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Martial Arts Studio celebrates its history and tradition

Traditional training is about more than just sport - but also respect and personal development

When students walk into Brad Jones Martial Arts and Fitness Centre, they leave the modern world behind and enter one filled with Japanese martial arts tradition.

"It's a place many people come to escape the world for a while, have a mental recess, train hard and then leave with a little less stress," said Brad Jones, the dojo owner.

Now celebrating its 46th year, Jones's dojo aims to preserve the authenticity and tradition of the art and sport of karate-do and aikido.


"There are reasons for everything we do in the dojo," he said. "Things that bring in the cultural aspect, as opposed to training solely as a sport."

When students enter the dojo, they must leave their phones behind and bow to the front of the dojo to show respect for those teachers who have passed. Students learn about the history, techniques and universal language of Japanese martial arts, Jones added.

The dojo — which has been selected as one of the top 500 martial arts schools in North America — is part of the Japan Karate Association (JKA), which has a history going back to the descendants who brought karate-do not only to Japan in the early 1900s but to the rest of the world, said Jones.

The Japan Karate Association is also where Jones trained when he lived in Japan in the late seventies and early eighties.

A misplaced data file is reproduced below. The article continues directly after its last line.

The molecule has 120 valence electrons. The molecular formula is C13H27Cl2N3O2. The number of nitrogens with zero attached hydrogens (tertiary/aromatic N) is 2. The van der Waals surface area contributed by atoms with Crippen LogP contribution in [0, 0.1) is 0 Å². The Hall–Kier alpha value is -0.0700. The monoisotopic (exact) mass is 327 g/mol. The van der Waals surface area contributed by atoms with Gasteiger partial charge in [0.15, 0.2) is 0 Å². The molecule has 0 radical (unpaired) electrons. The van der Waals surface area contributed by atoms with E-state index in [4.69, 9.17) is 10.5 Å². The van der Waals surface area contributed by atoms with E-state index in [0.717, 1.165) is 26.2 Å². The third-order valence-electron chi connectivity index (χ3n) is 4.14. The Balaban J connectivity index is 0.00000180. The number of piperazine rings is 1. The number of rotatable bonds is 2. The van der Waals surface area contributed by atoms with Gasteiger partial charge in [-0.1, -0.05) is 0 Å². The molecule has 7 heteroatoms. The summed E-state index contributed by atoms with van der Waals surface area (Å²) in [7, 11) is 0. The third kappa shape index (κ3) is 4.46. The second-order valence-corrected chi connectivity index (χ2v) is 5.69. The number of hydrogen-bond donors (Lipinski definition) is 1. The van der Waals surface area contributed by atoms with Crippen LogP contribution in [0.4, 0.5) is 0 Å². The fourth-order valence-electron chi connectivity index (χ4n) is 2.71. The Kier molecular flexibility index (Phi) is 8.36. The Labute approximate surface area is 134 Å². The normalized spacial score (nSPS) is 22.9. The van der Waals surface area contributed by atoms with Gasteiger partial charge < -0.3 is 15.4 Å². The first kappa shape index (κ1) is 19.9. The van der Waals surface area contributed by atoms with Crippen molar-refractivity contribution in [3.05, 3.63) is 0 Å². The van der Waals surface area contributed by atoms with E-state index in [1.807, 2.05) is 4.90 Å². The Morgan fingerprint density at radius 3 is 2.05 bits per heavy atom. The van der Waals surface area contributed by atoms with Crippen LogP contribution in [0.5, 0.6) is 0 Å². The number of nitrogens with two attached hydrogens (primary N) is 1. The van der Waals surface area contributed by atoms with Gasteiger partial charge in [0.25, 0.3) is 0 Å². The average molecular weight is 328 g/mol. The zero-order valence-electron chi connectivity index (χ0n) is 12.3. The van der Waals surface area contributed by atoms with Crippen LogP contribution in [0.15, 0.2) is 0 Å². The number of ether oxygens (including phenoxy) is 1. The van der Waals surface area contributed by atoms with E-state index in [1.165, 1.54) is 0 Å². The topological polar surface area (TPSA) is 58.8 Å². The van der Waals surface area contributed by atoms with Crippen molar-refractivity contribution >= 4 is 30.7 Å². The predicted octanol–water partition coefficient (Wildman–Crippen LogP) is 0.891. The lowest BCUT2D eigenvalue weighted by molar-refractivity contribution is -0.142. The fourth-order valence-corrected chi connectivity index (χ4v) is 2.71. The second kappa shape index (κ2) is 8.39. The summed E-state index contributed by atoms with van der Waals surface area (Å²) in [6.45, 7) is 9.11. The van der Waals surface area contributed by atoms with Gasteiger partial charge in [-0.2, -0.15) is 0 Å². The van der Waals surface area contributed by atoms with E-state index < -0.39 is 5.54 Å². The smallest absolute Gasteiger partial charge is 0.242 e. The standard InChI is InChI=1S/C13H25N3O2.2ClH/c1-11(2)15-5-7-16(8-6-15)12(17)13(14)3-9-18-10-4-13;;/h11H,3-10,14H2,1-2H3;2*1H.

"What appealed to me about martial arts was it was you against you. It's personal development," he said.

In 1976, at the age of 21, Jones had his black belt and was asked to take over the Newmarket recreation Karate program. At first, the program started small, and it was only a part-time gig for Jones as he worked his full-time job as an electrician by day and taught and trained at night. But as the dojo started to grow, so did Jones's vision for his career.

Sensei Jones with Nakayama Sensei at the Hoitsugan Dojo, 1978.

"I always wanted to be self-employed, so I developed it into a full-time operation," he said.

After moving the dojo a few times, it found a permanent home on Main Street.

Similar to Jones who started karate when he was 14 years old in 1969, many of his students started training at a young age, and when the dojo moved from its location on Timothy Street, it was a sad goodbye. In recognition of the location, he chopped up pieces of the floor so students could use the wood to make frames for their belts.

"It didn't occur to me that it would be so important to some of those young people," he said.

If you’re interested in martial arts training, you can find more information online here